Awhile back, I wrote about the Shade Controller I created using Node.js and a USB relay running on a Raspberry Pi Zero. It works great. We can raise and lower the shade from anywhere on the network. However, I’ve always wanted a way to control this a little more automatically. The lighting volunteer is typically the person who operates the remote for the shade, so I really wanted a way to automate that part of the process for them so the shade can raise and lower exactly when we want it to, without them having to use an extra tool or device.
As I was working on some networking changes to one of our lighting consoles (we use Jands L5 consoles running Chroma-Q’s Vista 3), I had an idea… What if we could monitor the Streaming ACN lighting network for data changes just like any lighting node, and use that to trigger an action?
If you’ve not heard of Streaming ACN (sometimes called sACN or its official name E 1.31), it is an ethernet based protocol for sending DMX address and value information from a lighting console to receiver nodes which then relay the DMX information to lighting fixtures. It uses multicast traffic to send the information so it is very fast and efficient. At my church, we have several DMX universes of lighting information going over the network for each auditorium, controlling all of the light fixtures.
Luckily for me, a base protocol module for E 1.31 was already available for Node.js. So, using that module, I sat down and prototyped a solution and had something working in just a couple of hours. I’m calling my software sACN Translator. I’ve deployed it to a Raspberry Pi for production. It supports a simple REST API to allow you to control which universes it should listen to, as well as the fixtures to run triggers for. I also created a simple web interface which utilizes this API.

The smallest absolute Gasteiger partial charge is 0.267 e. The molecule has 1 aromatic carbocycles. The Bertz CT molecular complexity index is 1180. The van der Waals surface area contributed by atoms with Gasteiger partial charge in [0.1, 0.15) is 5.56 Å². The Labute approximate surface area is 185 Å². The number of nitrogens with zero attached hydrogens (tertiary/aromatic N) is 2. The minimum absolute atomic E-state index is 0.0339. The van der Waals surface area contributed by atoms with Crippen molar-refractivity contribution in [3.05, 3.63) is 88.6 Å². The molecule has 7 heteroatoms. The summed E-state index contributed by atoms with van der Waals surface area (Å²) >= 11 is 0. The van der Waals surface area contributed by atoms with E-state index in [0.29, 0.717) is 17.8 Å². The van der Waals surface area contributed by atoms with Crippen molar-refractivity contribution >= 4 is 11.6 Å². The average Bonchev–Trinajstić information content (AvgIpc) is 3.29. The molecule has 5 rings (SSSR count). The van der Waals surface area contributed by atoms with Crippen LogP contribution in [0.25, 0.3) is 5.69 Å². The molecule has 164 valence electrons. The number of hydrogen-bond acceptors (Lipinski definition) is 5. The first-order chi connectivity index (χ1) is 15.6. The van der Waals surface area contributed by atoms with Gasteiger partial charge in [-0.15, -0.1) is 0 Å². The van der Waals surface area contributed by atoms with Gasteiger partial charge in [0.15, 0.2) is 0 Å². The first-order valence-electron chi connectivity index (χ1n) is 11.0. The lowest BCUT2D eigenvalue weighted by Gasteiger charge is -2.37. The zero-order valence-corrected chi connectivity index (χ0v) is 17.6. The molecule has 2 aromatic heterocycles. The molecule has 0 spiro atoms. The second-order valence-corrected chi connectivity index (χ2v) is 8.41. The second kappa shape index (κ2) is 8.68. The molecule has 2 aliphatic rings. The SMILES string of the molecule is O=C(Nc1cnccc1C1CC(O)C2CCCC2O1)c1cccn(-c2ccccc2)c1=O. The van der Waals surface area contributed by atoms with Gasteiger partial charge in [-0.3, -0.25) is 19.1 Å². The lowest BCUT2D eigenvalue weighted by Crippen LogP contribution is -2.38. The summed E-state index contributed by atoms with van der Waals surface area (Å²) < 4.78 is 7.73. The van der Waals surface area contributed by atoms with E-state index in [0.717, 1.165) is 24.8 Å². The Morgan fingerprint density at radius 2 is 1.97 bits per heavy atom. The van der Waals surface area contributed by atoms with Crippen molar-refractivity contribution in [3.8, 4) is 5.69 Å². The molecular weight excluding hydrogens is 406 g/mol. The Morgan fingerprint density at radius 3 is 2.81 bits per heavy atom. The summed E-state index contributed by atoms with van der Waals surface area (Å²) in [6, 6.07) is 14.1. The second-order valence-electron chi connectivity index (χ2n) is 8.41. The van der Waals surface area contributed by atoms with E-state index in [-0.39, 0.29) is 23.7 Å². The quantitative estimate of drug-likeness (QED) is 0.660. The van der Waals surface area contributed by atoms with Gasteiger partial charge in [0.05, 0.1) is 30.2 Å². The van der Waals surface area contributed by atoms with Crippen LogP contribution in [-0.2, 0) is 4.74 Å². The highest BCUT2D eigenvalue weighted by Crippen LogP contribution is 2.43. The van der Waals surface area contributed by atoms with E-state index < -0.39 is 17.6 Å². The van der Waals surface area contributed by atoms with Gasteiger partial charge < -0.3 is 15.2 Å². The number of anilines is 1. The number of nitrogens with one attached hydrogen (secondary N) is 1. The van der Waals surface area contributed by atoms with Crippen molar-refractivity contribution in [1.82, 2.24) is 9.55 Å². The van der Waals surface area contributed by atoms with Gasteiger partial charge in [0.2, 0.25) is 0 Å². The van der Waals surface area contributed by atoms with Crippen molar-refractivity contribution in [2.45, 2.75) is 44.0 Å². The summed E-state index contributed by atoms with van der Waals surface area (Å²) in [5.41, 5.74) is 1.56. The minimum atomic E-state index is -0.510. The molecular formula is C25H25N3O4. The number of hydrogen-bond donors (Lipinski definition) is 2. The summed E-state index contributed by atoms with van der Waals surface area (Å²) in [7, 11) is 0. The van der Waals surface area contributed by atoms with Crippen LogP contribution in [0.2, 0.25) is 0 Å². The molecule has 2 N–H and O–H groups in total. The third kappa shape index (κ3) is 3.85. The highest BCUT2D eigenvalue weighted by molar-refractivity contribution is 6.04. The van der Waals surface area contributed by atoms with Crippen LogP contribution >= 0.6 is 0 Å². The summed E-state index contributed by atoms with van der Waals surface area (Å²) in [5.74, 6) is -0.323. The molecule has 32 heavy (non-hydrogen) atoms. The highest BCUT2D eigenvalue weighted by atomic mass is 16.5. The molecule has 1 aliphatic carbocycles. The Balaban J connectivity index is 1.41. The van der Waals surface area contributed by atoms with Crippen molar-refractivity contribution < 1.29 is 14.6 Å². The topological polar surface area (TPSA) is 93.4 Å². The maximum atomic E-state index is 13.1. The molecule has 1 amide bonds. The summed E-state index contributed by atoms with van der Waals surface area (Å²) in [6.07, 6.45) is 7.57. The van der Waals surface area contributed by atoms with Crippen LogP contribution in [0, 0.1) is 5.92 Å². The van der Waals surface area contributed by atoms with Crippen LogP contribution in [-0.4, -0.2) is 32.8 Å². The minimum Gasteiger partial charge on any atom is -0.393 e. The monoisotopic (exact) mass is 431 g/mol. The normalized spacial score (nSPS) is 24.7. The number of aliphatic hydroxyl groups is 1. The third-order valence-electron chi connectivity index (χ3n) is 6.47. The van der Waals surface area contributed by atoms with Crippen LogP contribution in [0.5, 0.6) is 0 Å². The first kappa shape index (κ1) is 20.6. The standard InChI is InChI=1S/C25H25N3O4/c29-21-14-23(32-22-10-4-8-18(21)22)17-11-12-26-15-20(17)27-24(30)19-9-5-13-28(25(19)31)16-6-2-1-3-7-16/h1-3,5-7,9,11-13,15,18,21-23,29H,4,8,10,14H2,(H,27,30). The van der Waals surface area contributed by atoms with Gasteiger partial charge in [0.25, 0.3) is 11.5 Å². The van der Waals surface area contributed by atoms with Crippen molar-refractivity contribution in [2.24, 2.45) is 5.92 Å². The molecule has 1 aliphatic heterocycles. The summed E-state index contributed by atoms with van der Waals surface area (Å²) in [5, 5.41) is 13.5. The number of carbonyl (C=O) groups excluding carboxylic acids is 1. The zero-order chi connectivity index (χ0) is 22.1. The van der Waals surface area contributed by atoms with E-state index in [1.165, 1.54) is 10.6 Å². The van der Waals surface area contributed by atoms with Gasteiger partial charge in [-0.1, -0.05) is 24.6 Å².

Here is how I set it up on our system to trigger the shade controller. I started by adding two fixtures to the L5 console on Universe 1 (where I happened to have some spare room in my DMX addresses). I called these fixtures “Shades Up” and “Shades Down”, with DMX Addresses 511 and 512.
Then, I added entries in sACN Translator to monitor Universe 1 on the network and look for value changes to fixture addresses 511 and 512. I set it to run an HTTP trigger any time the values reaches 255 (100%). So, when I put the Shades Down fixture at 100% on the lighting console, the software sees that value, looks for a match in its list of fixtures, and then runs the corresponding HTTP request on the Raspberry Pi Zero connected to the USB relay to trigger the action which lowers the shade.
Here is a video of it in action:
Pretty cool! I decided to use separate fixture addresses for each trigger action, but I didn’t have to. I could have just one fixture and watch for two separate lighting values.
So now, all the operator has to do is run the cues like normal, and the programming will do the rest! I’ve made this software available for free on my Github repository. Let me know how it works for you!